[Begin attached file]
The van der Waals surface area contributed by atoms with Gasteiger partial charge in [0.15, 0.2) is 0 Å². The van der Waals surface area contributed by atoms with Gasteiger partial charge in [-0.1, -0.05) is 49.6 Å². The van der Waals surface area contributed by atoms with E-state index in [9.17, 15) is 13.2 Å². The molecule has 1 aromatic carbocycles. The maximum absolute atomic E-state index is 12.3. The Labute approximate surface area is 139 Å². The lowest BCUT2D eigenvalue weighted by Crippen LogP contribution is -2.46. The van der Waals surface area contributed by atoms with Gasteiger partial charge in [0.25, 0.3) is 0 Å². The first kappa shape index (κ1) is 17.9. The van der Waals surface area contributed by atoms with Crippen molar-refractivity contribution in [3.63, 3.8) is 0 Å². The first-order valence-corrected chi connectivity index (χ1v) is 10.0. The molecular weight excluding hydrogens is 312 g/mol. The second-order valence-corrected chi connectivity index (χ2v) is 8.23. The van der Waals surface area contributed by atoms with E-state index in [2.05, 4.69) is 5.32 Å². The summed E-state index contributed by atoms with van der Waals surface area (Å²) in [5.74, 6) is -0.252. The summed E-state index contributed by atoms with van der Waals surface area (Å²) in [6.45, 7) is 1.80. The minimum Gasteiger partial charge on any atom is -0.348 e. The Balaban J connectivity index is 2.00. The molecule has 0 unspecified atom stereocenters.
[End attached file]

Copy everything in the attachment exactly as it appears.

The van der Waals surface area contributed by atoms with Gasteiger partial charge in [0.15, 0.2) is 0 Å². The van der Waals surface area contributed by atoms with Gasteiger partial charge in [-0.1, -0.05) is 49.6 Å². The van der Waals surface area contributed by atoms with E-state index in [9.17, 15) is 13.2 Å². The molecule has 1 aromatic carbocycles. The maximum absolute atomic E-state index is 12.3. The Labute approximate surface area is 139 Å². The lowest BCUT2D eigenvalue weighted by Crippen LogP contribution is -2.46. The van der Waals surface area contributed by atoms with Gasteiger partial charge in [0.25, 0.3) is 0 Å². The first kappa shape index (κ1) is 17.9. The van der Waals surface area contributed by atoms with Crippen molar-refractivity contribution in [3.63, 3.8) is 0 Å². The first-order valence-corrected chi connectivity index (χ1v) is 10.0. The molecular weight excluding hydrogens is 312 g/mol. The second-order valence-corrected chi connectivity index (χ2v) is 8.23. The van der Waals surface area contributed by atoms with E-state index in [2.05, 4.69) is 5.32 Å². The summed E-state index contributed by atoms with van der Waals surface area (Å²) in [5.74, 6) is -0.252. The summed E-state index contributed by atoms with van der Waals surface area (Å²) in [6.45, 7) is 1.80. The minimum Gasteiger partial charge on any atom is -0.348 e. The Balaban J connectivity index is 2.00. The molecule has 0 unspecified atom stereocenters.